The Pekuakamiulnuatsh, the first people to have lived on the shores of Lac-Saint-Jean, named this huge mass of water the Piékouagami, which means "shallow lake" or "flat lake" in the Montagnais language.
The first European explorer to reach Lac-Saint-Jean was Father Jean de Quen, a Jesuit, who in 1647, crossed the boundaries despite warnings from First Nations peoples of the dangers that could beset the navigators on the way. It turns out that the Montagnais people jealously defended their rivers by exaggerating the risks of crossing them. Father de Quen renamed Piékouagami Lac-Saint-Jean in honor of his patron saint.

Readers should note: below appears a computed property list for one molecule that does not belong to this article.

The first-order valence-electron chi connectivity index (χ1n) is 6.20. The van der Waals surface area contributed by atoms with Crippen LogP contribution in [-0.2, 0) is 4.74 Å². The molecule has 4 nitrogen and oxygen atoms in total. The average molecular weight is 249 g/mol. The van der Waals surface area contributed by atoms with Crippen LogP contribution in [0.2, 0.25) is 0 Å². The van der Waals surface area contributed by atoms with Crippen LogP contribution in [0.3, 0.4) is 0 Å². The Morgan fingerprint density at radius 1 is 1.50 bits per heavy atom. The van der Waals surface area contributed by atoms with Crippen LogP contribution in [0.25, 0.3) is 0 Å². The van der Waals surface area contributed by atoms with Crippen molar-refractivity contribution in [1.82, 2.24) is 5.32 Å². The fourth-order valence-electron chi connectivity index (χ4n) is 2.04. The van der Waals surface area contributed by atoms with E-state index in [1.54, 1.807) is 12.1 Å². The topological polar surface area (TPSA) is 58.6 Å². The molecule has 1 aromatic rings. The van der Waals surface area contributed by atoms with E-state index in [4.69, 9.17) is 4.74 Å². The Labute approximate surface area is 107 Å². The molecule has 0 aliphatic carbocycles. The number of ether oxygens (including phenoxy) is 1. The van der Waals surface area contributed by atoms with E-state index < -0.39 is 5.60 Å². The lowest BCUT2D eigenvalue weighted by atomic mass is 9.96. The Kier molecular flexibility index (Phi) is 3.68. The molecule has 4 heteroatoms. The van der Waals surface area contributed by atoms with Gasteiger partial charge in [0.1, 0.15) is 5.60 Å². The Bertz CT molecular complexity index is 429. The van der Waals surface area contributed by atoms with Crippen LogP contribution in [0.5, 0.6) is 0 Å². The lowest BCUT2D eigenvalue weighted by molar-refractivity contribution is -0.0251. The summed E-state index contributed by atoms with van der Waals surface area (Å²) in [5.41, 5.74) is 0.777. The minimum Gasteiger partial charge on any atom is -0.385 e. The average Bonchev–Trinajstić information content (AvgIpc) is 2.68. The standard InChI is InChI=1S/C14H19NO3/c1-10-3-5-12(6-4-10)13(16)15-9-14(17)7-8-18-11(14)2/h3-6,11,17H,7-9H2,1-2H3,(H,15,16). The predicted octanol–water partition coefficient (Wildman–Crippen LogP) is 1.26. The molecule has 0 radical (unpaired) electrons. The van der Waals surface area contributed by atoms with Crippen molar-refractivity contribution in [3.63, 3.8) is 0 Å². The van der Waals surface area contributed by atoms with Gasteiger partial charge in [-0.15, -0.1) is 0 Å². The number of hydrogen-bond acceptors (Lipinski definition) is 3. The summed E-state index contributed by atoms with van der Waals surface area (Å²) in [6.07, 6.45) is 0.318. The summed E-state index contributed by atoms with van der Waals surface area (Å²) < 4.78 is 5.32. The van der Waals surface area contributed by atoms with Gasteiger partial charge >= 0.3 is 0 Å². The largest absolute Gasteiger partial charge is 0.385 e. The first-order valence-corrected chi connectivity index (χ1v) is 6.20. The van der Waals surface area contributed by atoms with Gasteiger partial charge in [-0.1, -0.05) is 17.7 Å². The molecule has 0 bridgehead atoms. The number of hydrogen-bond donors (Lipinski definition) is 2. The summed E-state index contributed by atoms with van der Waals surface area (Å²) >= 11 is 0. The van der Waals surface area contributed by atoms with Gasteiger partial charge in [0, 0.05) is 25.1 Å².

Lac-Saint-Jean is shallow at its edges, to the great pleasure of bathers. However, the depth at its centre is impressive with its 63 meters. The temperature of the water near the beaches can reach 26 degrees Celsius on the hottest summer days.
With a diameter of 32 kilometres, it is often called an inland sea. The lake is not foreign to this role, since it was there for thousands of years it was the bottom of the Laflamme Sea, a huge body of water that covered a large part of the territory of the greater region of Saguenay-Lac-Saint-Jean. As for the sandy beaches bordering the lake, their existence is due to sediment carried by rivers, stopped by its arrival in the lake, and accumulated and deposited near its mouth. Furthermore, the plains of the region benefited from this marine or glacial sediment deposited by streams of water from the melting glaciers.